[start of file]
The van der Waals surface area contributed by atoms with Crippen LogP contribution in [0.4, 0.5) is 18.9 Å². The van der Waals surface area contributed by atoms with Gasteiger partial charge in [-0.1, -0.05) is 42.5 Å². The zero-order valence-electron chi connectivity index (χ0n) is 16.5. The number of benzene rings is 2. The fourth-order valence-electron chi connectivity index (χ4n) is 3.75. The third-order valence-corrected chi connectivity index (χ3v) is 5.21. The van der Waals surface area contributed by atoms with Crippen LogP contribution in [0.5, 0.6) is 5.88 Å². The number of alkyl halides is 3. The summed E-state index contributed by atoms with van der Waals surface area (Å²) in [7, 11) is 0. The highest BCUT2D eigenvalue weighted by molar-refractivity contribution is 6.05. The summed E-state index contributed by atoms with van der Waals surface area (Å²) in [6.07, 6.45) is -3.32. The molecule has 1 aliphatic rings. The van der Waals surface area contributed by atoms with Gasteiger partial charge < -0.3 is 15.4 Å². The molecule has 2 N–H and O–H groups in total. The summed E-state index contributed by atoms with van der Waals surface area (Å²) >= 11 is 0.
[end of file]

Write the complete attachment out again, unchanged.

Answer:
The van der Waals surface area contributed by atoms with Crippen LogP contribution in [0.4, 0.5) is 18.9 Å². The van der Waals surface area contributed by atoms with Gasteiger partial charge in [-0.1, -0.05) is 42.5 Å². The zero-order valence-electron chi connectivity index (χ0n) is 16.5. The number of benzene rings is 2. The fourth-order valence-electron chi connectivity index (χ4n) is 3.75. The third-order valence-corrected chi connectivity index (χ3v) is 5.21. The van der Waals surface area contributed by atoms with Crippen LogP contribution in [0.5, 0.6) is 5.88 Å². The number of alkyl halides is 3. The summed E-state index contributed by atoms with van der Waals surface area (Å²) in [7, 11) is 0. The highest BCUT2D eigenvalue weighted by molar-refractivity contribution is 6.05. The summed E-state index contributed by atoms with van der Waals surface area (Å²) in [6.07, 6.45) is -3.32. The molecule has 1 aliphatic rings. The van der Waals surface area contributed by atoms with Gasteiger partial charge < -0.3 is 15.4 Å². The molecule has 2 N–H and O–H groups in total. The summed E-state index contributed by atoms with van der Waals surface area (Å²) >= 11 is 0.